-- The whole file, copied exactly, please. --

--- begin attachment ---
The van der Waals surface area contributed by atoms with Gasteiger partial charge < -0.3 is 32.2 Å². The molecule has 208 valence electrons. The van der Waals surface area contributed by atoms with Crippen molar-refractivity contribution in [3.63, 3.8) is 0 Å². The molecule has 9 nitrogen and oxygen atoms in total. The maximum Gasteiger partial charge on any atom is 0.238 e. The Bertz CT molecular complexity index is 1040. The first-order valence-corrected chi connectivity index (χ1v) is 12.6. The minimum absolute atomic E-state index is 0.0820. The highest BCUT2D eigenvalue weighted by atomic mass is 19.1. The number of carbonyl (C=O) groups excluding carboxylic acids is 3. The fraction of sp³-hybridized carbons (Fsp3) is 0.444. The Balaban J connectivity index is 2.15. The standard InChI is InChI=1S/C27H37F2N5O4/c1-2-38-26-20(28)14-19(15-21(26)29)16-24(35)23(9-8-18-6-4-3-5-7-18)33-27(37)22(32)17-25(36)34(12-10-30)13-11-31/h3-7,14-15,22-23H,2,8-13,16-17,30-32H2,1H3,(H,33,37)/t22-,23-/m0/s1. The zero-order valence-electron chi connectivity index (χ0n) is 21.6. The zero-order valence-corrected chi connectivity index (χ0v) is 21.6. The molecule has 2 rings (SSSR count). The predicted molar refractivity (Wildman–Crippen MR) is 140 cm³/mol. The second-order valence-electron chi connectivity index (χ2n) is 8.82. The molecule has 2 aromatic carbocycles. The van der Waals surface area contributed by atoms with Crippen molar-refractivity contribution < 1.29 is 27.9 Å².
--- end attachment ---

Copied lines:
The van der Waals surface area contributed by atoms with Gasteiger partial charge < -0.3 is 32.2 Å². The molecule has 208 valence electrons. The van der Waals surface area contributed by atoms with Crippen molar-refractivity contribution in [3.63, 3.8) is 0 Å². The molecule has 9 nitrogen and oxygen atoms in total. The maximum Gasteiger partial charge on any atom is 0.238 e. The Bertz CT molecular complexity index is 1040. The first-order valence-corrected chi connectivity index (χ1v) is 12.6. The minimum absolute atomic E-state index is 0.0820. The highest BCUT2D eigenvalue weighted by atomic mass is 19.1. The number of carbonyl (C=O) groups excluding carboxylic acids is 3. The fraction of sp³-hybridized carbons (Fsp3) is 0.444. The Balaban J connectivity index is 2.15. The standard InChI is InChI=1S/C27H37F2N5O4/c1-2-38-26-20(28)14-19(15-21(26)29)16-24(35)23(9-8-18-6-4-3-5-7-18)33-27(37)22(32)17-25(36)34(12-10-30)13-11-31/h3-7,14-15,22-23H,2,8-13,16-17,30-32H2,1H3,(H,33,37)/t22-,23-/m0/s1. The zero-order valence-electron chi connectivity index (χ0n) is 21.6. The zero-order valence-corrected chi connectivity index (χ0v) is 21.6. The molecule has 2 rings (SSSR count). The predicted molar refractivity (Wildman–Crippen MR) is 140 cm³/mol. The second-order valence-electron chi connectivity index (χ2n) is 8.82. The molecule has 2 aromatic carbocycles. The van der Waals surface area contributed by atoms with Crippen molar-refractivity contribution < 1.29 is 27.9 Å².